‘Review note: An exhibition on averting war and keeping the peace: new at the War Memorial’, Honest History, 23 October 2019 updated
The Courage for Peace, a new exhibition at the Australian War Memorial, is a modest attempt to get beyond the Memorial’s customary emphasis on the heroic deeds of Australians under enemy fire. It is about the work of Australians in averting war and keeping the peace, mostly since 1945, though there is a nod to the Treaty of Versailles 1919, which was supposed to ensure that the War to End Wars did just that.
At the entrance to the exhibition, next to a slide show of Australian peacekeepers (credits to Defence and DFAT, as well as the Memorial), we find these words: ‘As a country deeply committed to all humanity, we are at our best when we do everything we can to avert and build peace’. Further in, LT COL Gary Stone, former peacekeeper, says it rather better, when he stresses that personal courage is all very well but ‘moral courage is what we really need in everyone’.
Averting war is mostly depicted through some items on the 1945 San Francisco Conference that set up the United Nations. There is a picture of external affairs minister, HV Evatt, with the secretary of his department, John Burton, and delegate, Jessie Street, in a formidable hat, plus some pamphlets. From later decades, we see EG Whitlam as prime minister and Gareth Evans as foreign minister, who get a run for their efforts at regional diplomacy, as does the shattered window and crest of the Australian Embassy in Jakarta, blown in by terrorists in 2004. Diplomacy can be dangerous, even when wars are averted.
Reverting for a moment to the Versailles Treaty of 1919, it is interesting that Joseph Finnemore’s massive painting of the signing makes an effort to put recognisable faces on hundreds of those present. Lloyd George, pen in hand, is clearly present but it is difficult to see Australia’s WM Hughes anywhere. None of the sets of ears are right.
Australian peacekeepers, East Timor (ABC)
On peacekeeping, East Timor and Bougainville get most coverage, as efforts where Australians played a major role. This is to be expected, though it is good that the curators have made an effort to say something about the causes and nature of these emergencies and not just about what Australians did there. Too often in the Memorial, Australian ‘service and sacrifice’ is painted in bold colours with no background.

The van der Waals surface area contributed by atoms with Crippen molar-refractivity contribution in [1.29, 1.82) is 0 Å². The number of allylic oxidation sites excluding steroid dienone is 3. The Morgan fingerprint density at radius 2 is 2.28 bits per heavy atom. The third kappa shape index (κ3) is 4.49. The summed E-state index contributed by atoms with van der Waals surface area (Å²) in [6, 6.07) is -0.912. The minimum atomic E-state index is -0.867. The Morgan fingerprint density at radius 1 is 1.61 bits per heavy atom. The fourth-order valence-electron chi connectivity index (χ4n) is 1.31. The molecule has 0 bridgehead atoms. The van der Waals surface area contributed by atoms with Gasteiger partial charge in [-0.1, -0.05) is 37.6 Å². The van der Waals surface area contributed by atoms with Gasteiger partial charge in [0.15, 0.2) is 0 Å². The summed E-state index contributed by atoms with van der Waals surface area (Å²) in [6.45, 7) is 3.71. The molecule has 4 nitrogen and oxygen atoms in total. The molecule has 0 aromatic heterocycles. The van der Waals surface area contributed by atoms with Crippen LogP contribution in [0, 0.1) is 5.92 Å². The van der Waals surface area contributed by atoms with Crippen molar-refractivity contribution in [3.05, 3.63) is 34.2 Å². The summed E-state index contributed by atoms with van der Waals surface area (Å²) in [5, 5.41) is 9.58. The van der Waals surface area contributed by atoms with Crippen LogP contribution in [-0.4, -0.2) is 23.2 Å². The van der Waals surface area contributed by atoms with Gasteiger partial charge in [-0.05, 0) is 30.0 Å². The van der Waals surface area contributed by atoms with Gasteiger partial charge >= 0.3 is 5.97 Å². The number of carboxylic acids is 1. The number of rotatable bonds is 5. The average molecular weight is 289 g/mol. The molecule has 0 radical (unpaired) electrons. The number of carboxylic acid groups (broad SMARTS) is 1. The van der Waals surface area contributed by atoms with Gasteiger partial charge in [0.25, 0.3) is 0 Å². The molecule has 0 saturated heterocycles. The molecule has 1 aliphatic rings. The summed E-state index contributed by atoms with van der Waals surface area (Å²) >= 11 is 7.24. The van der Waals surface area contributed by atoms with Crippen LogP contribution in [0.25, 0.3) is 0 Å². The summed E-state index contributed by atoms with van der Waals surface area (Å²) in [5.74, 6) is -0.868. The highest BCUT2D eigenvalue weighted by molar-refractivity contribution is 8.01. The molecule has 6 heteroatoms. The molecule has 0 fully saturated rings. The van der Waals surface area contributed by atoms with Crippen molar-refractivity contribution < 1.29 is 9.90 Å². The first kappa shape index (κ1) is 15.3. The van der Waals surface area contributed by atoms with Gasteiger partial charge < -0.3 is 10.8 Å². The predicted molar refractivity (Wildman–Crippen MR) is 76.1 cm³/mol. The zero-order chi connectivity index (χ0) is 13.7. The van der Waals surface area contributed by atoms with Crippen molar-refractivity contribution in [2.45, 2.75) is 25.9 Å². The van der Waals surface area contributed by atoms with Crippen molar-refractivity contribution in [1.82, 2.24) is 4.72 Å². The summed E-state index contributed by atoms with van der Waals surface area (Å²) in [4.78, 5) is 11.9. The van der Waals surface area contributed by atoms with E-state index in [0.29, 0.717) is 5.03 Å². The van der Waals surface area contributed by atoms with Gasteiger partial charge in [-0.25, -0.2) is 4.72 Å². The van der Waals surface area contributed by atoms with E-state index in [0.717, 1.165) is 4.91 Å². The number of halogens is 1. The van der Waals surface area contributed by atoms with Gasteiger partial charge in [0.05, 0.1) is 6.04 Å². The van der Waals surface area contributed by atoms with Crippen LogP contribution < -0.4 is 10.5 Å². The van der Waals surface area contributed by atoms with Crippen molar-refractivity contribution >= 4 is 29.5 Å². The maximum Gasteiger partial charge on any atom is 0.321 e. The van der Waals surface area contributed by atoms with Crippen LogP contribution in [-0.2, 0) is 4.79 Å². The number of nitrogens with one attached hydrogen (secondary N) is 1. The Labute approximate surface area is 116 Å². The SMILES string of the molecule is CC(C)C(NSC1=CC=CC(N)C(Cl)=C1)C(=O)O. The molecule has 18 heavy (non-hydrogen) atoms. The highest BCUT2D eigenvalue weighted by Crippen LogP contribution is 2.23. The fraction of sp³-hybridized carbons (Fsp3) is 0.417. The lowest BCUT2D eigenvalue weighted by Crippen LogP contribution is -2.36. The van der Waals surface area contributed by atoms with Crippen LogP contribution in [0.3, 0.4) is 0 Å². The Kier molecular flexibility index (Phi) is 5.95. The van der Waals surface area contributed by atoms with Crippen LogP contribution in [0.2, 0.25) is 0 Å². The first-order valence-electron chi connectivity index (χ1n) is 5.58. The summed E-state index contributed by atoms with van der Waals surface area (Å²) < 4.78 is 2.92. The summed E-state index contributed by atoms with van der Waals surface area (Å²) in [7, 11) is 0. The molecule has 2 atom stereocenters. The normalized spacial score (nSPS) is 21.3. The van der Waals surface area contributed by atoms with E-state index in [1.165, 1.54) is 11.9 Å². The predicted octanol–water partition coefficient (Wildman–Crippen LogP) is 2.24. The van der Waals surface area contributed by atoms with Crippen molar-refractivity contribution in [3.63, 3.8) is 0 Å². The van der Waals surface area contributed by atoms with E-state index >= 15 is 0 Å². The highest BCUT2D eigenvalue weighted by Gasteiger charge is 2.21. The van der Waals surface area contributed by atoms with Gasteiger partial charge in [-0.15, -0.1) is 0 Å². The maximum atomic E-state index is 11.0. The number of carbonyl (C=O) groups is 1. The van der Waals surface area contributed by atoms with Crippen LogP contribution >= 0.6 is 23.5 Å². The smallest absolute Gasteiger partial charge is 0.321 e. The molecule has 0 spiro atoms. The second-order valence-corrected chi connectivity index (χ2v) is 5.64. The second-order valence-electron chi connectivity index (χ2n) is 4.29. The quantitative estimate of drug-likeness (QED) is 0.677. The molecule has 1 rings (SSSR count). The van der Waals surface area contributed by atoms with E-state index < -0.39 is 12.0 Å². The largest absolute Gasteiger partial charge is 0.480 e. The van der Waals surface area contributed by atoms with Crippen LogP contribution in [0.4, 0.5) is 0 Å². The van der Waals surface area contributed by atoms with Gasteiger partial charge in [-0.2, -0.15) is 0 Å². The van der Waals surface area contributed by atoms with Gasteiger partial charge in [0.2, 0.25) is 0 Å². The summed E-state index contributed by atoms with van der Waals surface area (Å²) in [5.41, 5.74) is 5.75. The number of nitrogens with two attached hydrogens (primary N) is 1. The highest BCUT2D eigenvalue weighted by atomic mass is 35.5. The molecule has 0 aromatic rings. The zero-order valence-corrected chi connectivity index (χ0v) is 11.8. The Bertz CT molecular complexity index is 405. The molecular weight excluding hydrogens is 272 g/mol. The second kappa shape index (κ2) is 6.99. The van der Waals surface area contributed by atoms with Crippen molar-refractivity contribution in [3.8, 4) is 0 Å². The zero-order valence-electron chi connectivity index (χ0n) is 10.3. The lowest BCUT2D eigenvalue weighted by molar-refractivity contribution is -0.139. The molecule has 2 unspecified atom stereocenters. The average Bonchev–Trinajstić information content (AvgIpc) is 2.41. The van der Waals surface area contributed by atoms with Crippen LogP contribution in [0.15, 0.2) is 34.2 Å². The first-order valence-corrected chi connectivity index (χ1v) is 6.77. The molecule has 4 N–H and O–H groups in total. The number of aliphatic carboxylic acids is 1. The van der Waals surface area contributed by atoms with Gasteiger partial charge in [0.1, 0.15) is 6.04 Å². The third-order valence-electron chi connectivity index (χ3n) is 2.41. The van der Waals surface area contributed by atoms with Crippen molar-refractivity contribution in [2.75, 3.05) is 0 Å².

Beyond Timor and Bougainville, there is less full coverage of mine clearance, Cambodia, Somali and Rwanda. There are some striking paintings – Marilyn Havini, ex de Medici – and photographs, and some perceptive vox pop from military and civilian peacekeepers.
As one has come to expect with downstairs exhibitions at the Memorial (For country, for Nation, Reality in Flames) this one was virtually free of visitors when this reviewer went – a Sunday afternoon – though upstairs was crowded. The exhibition also seemed to include less exhibits than its predecessors in this space, perhaps indicating the Memorial’s relative lack of resources on the topic.
One side effect of a deserted floor, however, is that the maudlin ditty about the teenage singer’s grandfather floats down the stairs from the World War I galleries on the floor above, again and again and again. Surely, it is time for another song up there.
One final thought: given the flimsiness of the UN and ‘the rules-based global order’ (also mentioned in the exhibition) as means of keeping the peace, perhaps a future exhibition on this subject might look into the prospects of not going all the way with the USA, not signing on as Deputy Sheriff, not being joined at the hip, as means of keeping at least us out of wars. That would be something to see.
The exhibition was opened by Senator Marise Payne, Minister for Foreign Affairs. The exhibition is open until September next year. The final volume of the history of Australian peacekeeping was launched this week.
* David Stephens is editor of the Honest History website and has written many posts for the site. Use our Search engine.